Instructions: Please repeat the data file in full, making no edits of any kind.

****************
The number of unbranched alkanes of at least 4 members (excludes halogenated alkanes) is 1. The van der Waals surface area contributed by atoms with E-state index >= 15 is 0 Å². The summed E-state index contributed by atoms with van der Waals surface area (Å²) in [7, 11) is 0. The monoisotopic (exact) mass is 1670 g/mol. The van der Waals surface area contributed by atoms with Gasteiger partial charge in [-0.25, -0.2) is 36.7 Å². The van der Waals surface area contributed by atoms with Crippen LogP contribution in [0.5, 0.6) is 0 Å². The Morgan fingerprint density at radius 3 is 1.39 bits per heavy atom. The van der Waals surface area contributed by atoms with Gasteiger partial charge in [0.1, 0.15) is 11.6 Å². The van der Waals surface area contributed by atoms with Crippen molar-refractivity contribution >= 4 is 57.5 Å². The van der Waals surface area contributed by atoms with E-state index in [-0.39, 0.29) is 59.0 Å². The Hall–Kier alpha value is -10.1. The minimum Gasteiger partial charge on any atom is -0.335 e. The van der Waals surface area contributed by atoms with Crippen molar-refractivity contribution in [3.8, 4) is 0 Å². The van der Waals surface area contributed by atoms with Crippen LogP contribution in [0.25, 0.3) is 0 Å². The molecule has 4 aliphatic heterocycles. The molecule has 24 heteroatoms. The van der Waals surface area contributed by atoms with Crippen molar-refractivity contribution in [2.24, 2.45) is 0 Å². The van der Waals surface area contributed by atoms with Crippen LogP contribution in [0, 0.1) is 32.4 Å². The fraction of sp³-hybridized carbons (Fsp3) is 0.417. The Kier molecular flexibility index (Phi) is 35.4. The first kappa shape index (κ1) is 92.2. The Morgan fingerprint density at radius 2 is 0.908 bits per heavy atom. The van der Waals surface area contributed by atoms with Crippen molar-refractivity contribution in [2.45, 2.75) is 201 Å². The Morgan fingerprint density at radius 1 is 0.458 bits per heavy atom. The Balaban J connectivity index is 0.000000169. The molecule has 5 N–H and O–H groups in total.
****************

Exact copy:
The number of unbranched alkanes of at least 4 members (excludes halogenated alkanes) is 1. The van der Waals surface area contributed by atoms with E-state index >= 15 is 0 Å². The summed E-state index contributed by atoms with van der Waals surface area (Å²) in [7, 11) is 0. The monoisotopic (exact) mass is 1670 g/mol. The van der Waals surface area contributed by atoms with Gasteiger partial charge in [-0.25, -0.2) is 36.7 Å². The van der Waals surface area contributed by atoms with Crippen LogP contribution in [0.5, 0.6) is 0 Å². The Morgan fingerprint density at radius 3 is 1.39 bits per heavy atom. The van der Waals surface area contributed by atoms with Gasteiger partial charge in [0.1, 0.15) is 11.6 Å². The van der Waals surface area contributed by atoms with Crippen molar-refractivity contribution >= 4 is 57.5 Å². The van der Waals surface area contributed by atoms with E-state index in [-0.39, 0.29) is 59.0 Å². The Hall–Kier alpha value is -10.1. The minimum Gasteiger partial charge on any atom is -0.335 e. The van der Waals surface area contributed by atoms with Crippen molar-refractivity contribution in [3.8, 4) is 0 Å². The van der Waals surface area contributed by atoms with Crippen LogP contribution in [0.25, 0.3) is 0 Å². The molecule has 4 aliphatic heterocycles. The molecule has 24 heteroatoms. The van der Waals surface area contributed by atoms with Crippen molar-refractivity contribution in [2.24, 2.45) is 0 Å². The van der Waals surface area contributed by atoms with Crippen LogP contribution in [0, 0.1) is 32.4 Å². The fraction of sp³-hybridized carbons (Fsp3) is 0.417. The Kier molecular flexibility index (Phi) is 35.4. The first kappa shape index (κ1) is 92.2. The Morgan fingerprint density at radius 2 is 0.908 bits per heavy atom. The van der Waals surface area contributed by atoms with Crippen molar-refractivity contribution in [2.45, 2.75) is 201 Å². The Morgan fingerprint density at radius 1 is 0.458 bits per heavy atom. The Balaban J connectivity index is 0.000000169. The molecule has 5 N–H and O–H groups in total.